[General note on Paul’s visits to Corinth. It seems to us impossible to interpret 2 Corinthians 13:1, on any other view than that Paul had previously been twice at Corinth. It cannot be made to mean simply, this is the second time Ι have been ready, and if it could it would have been a most unfortunate reference, in which he would rather remind his readers of his failure actually to come. The usual appeal to 2 Corinthians 12:14, is unsatisfactory, not only because our passage should not be a repetition of that, but because the proper idea of that is, I am ready to come the third time. The word διέρχομαι in 1 Corinthians 16:5, is not quite to the point (Wordsworth), since it would only show how the will was taken for the fact, but would not account for his expected coming, being the third of a series of the same kind. Certainly no one, reading 2 Corinthians 13:1, without a previous bias, would ever think of anything but a third actual visit. In 2 Corinthians 2:1, Paul also implies that he had once visited them “in heaviness,” evidently on account of the misconduct of Christians there; in 2 Corinthians 12:21 he intimates that God had then humbled him; and in 2 Corinthians 13:2 (rightly rendered) he implies that he had then given them warning that if he came again he would not spare them. Now when could that visit have been paid? The whole idea is unsuitable to the first visit when the church was formed. Nor could it have been after that which we now call the First Epistle, when he announced his intention to remain at Corinth until Pentecost (1 Corinthians 16:8), and after “the Epistle” in which he had written to them “not to keep company with fornicators” (1 Corinthians 5:9), and answered the inquiries the Corinthians had made of him (1 Corinthians 7:1). See Introd. § 6. But we know that Paul resided at Ephesus during the whole time between his first visit to Corinth and his journey through Macedonia, during which he wrote our present Second Epistle. There must, however, have been time enough after his departure from Corinth for the springing up of the disorders which were censured in that unrecorded visit, and the subsequent lost Epistle, and for the sending of a letter and perhaps a deputation from the Corinthian Church to Paul (1 Corinthians 7:1; 1 Corinthians 1:11; 1 Corinthians 16:17). On the supposition that Paul came to Ephesus late in the year 54, Alford ventures to place the unrecorded journey in the Spring of 55, and the lost Epistle in the Spring of 57, or at least early in the same year in which he left Ephesus for Macedonia (1 Corinthians 16:8). As Ephesus and Corinth were the usual points of transit between Asia and Europe, Paul might easily have made a brief visit of the kind supposed, but as it was attended with no special results, it was not mentioned in the Acts. The shipwrecks and disasters at sea mentioned in 2 Corinthians 11:23-28, indicate that Paul must have made several voyages during his missionary life, which are not recorded. Comp. Alford, Introd. to Cor. § 5., and Essay on How to use the Epistles in Sun. Mag. for 1867. J. L. Davies, Art. Paul in Smith’s Dict. of the Bible].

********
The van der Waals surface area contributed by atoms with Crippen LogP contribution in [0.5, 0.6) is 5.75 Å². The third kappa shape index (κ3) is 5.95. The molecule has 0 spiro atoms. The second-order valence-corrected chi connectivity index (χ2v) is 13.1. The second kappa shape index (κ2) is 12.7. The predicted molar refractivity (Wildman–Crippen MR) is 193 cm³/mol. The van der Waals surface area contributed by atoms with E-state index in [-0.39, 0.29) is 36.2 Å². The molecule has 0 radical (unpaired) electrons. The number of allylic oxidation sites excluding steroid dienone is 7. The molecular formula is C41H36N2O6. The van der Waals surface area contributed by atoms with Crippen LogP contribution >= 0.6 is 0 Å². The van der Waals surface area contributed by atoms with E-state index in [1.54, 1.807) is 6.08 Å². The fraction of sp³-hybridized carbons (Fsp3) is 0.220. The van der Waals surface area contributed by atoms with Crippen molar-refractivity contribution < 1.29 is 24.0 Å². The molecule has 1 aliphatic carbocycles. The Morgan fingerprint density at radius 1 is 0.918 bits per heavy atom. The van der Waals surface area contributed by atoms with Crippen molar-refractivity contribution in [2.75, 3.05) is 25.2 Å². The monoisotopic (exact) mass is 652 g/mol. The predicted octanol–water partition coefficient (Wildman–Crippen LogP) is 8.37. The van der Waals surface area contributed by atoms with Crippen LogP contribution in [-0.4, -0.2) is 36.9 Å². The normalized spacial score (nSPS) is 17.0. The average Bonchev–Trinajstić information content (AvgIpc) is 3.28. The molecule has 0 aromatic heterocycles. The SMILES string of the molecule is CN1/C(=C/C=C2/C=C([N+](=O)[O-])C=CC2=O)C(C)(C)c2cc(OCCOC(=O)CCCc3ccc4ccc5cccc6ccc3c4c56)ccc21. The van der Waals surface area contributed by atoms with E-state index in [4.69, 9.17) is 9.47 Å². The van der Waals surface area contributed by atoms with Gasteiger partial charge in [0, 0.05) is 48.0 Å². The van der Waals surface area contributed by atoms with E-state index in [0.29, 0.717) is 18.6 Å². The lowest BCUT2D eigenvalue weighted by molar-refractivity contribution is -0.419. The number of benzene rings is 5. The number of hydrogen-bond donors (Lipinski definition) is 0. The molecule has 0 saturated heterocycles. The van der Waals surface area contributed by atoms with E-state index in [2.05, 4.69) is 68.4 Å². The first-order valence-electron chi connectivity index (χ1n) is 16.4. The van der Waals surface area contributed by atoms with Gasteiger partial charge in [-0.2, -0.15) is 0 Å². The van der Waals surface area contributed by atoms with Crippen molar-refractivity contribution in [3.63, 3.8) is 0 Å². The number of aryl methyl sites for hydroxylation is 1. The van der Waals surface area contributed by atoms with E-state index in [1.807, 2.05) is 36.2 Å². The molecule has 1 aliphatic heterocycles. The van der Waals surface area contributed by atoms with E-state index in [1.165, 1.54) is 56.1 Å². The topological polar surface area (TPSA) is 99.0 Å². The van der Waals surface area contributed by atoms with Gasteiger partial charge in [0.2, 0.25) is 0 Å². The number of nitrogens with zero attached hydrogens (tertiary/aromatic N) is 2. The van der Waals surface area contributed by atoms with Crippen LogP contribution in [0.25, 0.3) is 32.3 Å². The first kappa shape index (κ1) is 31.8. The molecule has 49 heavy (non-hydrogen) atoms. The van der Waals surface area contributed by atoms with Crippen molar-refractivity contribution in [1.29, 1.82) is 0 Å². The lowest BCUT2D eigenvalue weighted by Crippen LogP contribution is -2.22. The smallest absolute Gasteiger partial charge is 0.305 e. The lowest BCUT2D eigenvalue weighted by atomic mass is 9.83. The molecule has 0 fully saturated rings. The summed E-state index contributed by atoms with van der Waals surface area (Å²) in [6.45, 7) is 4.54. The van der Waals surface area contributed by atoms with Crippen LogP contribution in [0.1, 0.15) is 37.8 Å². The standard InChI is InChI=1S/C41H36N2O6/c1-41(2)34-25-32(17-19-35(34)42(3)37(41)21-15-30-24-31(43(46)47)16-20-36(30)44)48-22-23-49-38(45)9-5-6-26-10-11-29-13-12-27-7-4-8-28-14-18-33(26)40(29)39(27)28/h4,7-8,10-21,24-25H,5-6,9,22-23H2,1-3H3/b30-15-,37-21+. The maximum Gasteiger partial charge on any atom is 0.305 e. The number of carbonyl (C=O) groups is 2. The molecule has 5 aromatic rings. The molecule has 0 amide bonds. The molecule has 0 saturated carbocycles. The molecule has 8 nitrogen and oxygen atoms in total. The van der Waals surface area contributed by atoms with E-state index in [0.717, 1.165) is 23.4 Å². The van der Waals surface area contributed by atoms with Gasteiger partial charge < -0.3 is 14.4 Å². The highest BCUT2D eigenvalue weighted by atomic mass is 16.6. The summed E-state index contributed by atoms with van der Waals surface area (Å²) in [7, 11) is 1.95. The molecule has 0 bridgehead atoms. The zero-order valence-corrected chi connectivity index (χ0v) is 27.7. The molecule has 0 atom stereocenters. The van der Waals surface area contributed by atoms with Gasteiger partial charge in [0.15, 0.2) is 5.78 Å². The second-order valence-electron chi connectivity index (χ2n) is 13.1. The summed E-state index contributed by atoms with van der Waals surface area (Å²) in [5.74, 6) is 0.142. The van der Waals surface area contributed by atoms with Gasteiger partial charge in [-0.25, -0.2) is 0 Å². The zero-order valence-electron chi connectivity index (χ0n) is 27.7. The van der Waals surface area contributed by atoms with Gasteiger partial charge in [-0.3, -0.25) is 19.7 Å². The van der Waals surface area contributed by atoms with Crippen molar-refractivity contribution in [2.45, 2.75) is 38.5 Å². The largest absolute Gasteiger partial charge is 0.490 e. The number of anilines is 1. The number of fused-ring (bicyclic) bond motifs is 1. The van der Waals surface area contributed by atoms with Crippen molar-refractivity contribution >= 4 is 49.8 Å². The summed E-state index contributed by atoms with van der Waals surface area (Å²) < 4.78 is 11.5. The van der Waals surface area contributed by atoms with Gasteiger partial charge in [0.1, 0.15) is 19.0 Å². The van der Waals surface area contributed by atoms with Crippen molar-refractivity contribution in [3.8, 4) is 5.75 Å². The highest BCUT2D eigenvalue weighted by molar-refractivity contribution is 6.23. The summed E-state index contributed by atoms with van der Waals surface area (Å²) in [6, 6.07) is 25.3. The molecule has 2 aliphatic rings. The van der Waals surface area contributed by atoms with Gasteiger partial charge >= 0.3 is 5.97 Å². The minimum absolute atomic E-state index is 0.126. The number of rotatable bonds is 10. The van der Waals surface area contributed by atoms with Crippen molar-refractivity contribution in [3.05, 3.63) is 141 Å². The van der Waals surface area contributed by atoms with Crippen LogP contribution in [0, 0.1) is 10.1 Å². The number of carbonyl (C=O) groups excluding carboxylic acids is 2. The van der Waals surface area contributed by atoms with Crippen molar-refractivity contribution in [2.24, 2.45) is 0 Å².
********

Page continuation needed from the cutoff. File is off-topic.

In the mouth of two witnesses and of three shall every word be established (ver. l b).—By a citation from the very letter of the Law in Deuteronomy 19:15, the Apostle lets them see how rigid and precise were to be his disciplinary proceedings when he should come to them this third time. He would so arrange the proceedings that the witnesses should be heard in the presence of the congregation (comp. 1 Corinthians 5:12-13; 1 Corinthians 5:3, etc.), for in the trial of notorious offences, it would be necessary to adhere strictly to all legal forms, that he might avoid any appearance of partiality.Ῥῇμα [the word, after the Hebrew manner] stands here for the matter, cause, conduct or charge in dispute.Σταθήσεται, signifies: shall be established, determined or brought to a decision. ̓Επὶ στόματος, i.e., on account of what is spoken. The καί instead of ἤ before τριῶν was designed to imply, and by three, as if there are so many; or, also by three, if he had said, from two to three. The free application which some have made of this citation from the law, (either to his repeated warnings and their certainty and validity; or to those repeated announcements of his coming with the accompanying warnings and threatenings which were equally sure to prove true; or to the various occasions on which he had been or was about to be present among them, as if these were distinct personal witnesses to establish the truth of the matter) seems to us by no means ingenious or plausible, even if we accept the more delicate and profound explanation which Osiander proposes, viz., that his apostolic visits among them were, in consequence of their repetition, not merely means by which he directly saw them, but distinct practical attestations of his faithful testimony among them, deposing against those who should continue impenitent (comp. Matthew 8:4; Matthew 10:18).1—Whether any relation was intended between τρίτον and τριῶν is very uncertain. Inasmuch as he was about to announce in 2 Corinthians 13:2, that he was now determined to proceed in an unsparing manner against them, it is difficult to perceive in what way he can imply that he was especially patient in delaying and in repeatedly warning them.—What is said in 1 Timothy 5:19 shows that the law in such matters was not looked upon as abrogated. [Its validity, however, depended upon its general reasonableness and upon Christ’s recognition and re-institution (Matthew 18:15) and not upon the perpetual obligation of the Mosaic precept].—I have said already and now say beforehand, as when I was present the second time so now also in my absence, to them which heretofore have sinned and to all the rest (2 Corinthians 13:2 a).—The verb προείρηκα (I have said before) has reference to previous announcements which still remained in force (perfect tense), and προλέγω (I foretell) to what he was then writing [in which he probably used precisely the same words, viz.: “If I come again,” etc.] With respect to the former, he says: that he had said when present the second time, i.e., as I did when I was present the second time; and with respect to the latter he says, I say beforehand, now when I am absent (καὶ�, comp. 2 Corinthians 13:10). There is a correspondence between the two clauses προείρηκα and προλέγω on the one hand, and τὸ δεὺτερον and νῦν on the other, and hence the τὸ δεύτερον should not be separated from παρών and connected with προλέγω. It is evident from 2 Corinthians 13:1 (τρίτον τοῦτο ἒρχομαι) and other passages, that the Apostle had already been twice at Corinth, and hence there is no need of the interpretation here: “as if I were present the second time, although I am now absent.” The προημαρτηκότες were those in general who had previously sinned (and even then [open perfect] continued to do so), whether before his second visit (ὡς παρὼν τὸ δεύτερον), or until his present writing (ἀπὼν νῦν ). The λοιποί were not those who had become impure after those just mentioned, as if προημαρτ. were related to προείρηκα and οἱ λοιποί to προλέγω, for such an expression would be not only forced but indistinct. It means rather the remaining members of the congregation, either such as witnessed his threatenings, or (better) such as should be brought by his warnings and their own reflection to a reformation, and hence such as would not fall under discipline. The substance of what he had thus told them, and now foretold them, was:—that if I come again I will not spare (2 Corinthians 13:2 b).—In the words εἰς τὸ πάλιν the πάλιν which had been used as a noun, is converted by the εἰς back again into an adverb. Why it was that he had been so lenient on his second visit is not told us; it may have been because he had hoped that they would themselves come to a better mind by reflection, or because he had feared that he would only make matters worse, etc. With οὐ φείσομαι is intimately connected what is said in 2 Corinthians 13:3.—Since ye seek a proof of Christ speaking in me, who toward you is not weak, but is strong among you (2 Corinthians 13:3).—The reason he would not spare them, is introduced by ἐπεί: “I will not spare, since now ye seek, and indeed challenge by your conduct a proof,” etc. Others make ἐπεὶ ζητεῖτε the protasis or conditional proposition to 2 Corinthians 13:5, and regard the words, “Who is not weak toward you—by the power of God toward you,” or at least the whole of 2 Corinthians 13:4, as a parenthesis. Such a construction, however, seems unnecessary and awkward. Δοκιμήν, which stands for emphasis at the commencement of the sentence, signifies: proof, trial, verification by experiment [see on 2 Corinthians 2:9]. The genitive, however, may be either of the object: the proof of the fact, etc., i.e., the proof that Christ is speaking in me; or of the subject: that Christ may give proof that He is in me. That which follows, who is not weak toward you, etc., is rather in favor of the latter interpretation. In the words, Christ speaking in me, he had reference not merely to Christ’s speaking through him (ἐν=διά), but to Christ’s being and acting in him. By their impenitent conduct they were putting Him to the proof whether he could carry out what He had threatened against them, and so they challenged Him to make a demonstration of His power to punish them. What is said in the relative sentence, was intended to make them consider how dangerous such a challenge was: “who is not weak with respect to you [εἰς], but is mighty among [ἐν] you.” In this he refers not to earlier manifestations of this power among them by means of spiritual gifts and miracles, etc., but to such an exercise of it among them as would become indispensable to punish them if they continued impenitent. The word δυνατεῖ occurs nowhere else except here and in Romans 14:4, though it is analogous to ἀδυνατεῖ, and was perhaps occasioned by the use of ἀσθενεῖ. The reason for the assertion that Christ was not weak but mighty, he now proceeds to give in 2 Corinthians 13:4 :—For he also was crucified on account of weakness, but he lives on account of the power of God (2 Corinthians 13:4 a). The Apostle here reminds them that Christ was once reduced to an extremity of weakness, but that he now lived by the power of God. That extremity was when He endured crucifixion in consequence of the human infirmity which He had experienced in the season of His (voluntary) humiliation and privation (Philippians 2:7-11). Ἑκ here designates the cause or origin. The ζῇν refers to the life of absolute power (energy) which began with Christ’s resurrection, was derived from God, and was afterwards proved by influences among men (comp. Romans 6:4; Acts 2:33; Ephesians 1:20-23; Philippians 2:9). If we accept the reading: καὶ γὰρ εἰ (which Osiander with Tischendorf adopts as the lect. diffic.), εἰ must be taken as concessive, and by itself it seems not inconsistent with the ἀλλά which follows. But καὶ γὰρ does not correspond with ἀλλά very well, inasmuch as it signifies not merely: for, but: for even. Καὶ γὰρ εἰ would then signify: for even (although) if. But καὶ εἰ indicates that the condition must be looked upon as an extreme one, and not to be expected. On the other hand εἰ καί would have implied that this condition was probable or certain, but that for the argument in hand it was a matter of indifference. We are obliged in this case to suppose that there has been an exchanging of καὶ εἰ for εἰ καί, which must be ascribed to some transcriber having interpolated the εἰ, rather than to Paul. A concessive protasis appears appropriate on account of the ἀλλά. The solution of the difficulty which Osiander proposes, viz., that the καί implies that the case of Christ was similar to that of his ministers, does not seem clear to us, and indeed appears unintelligible. The best way would seem to be, to leave out the εἰ, as it may easily have been inserted. It is evident that the Apostle looked upon this as the actual condition in which Christ was, for he now proceeds to show that he himself was in the same condition of weakness and life through the power of God:—for we also are weak in him, but we shall live together with him through the power of God toward you (2 Corinthians 13:4 b).—It is evident, therefore, that he leaves us to infer what must be the condition of Christ from that of one who stood in fellowship with Christ (ἐν—σὺναὐτῷ); inasmuch as the condition of the former was reflected or was repeated in that of his followers, or was the consequence of it. ̓Ασθενοῦμεν refers not to the Apostle’s sufferings, but to his appearing to lack power when he spared the Corinthians It must be regarded, therefore, as something which was like Christ’s own weakness, voluntarily assumed. He describes it also by the words ἐν αὐτῷ as something which was the consequence of his fellowship with Christ [Winer’s Idioms, § 52, p. 311 note], and therefore like Christ’s own weakness transient and temporary, inasmuch as the Divine power which made Christ alive would necessarily and in that very act make alive all who were connected with him (σὺν�). And indeed, εἰς ὑμᾶς indicates that his being alive would be manifested in the energy by which they would be directed. There is no reference in the word ζῃν, as here used, to the future resurrection, but it means simply to be vigorous, to be full of life. Neander: “In the discharge of our Apostolic authority among you will be manifested the Divine power of a risen and glorified Christ.” [The Apostle, in this passage, surely claims that Christ spoke and acted in him, and we reasonably infer that his Apostolic words, Epistles and acts were those of an infallible Christ within him. It has been said that he never advanced such a claim. Not only in the ἀλλὰ, which occurs in both clauses of 2 Corinthians 13:4, but in the use of the present (ζῇἀσθενοῦμεν) and the future (ζήσομεν) in opposition to (ἐστανρώθη), we have a strong contrast with the resurrection and all its endless and perpetual influences through Christ and His people].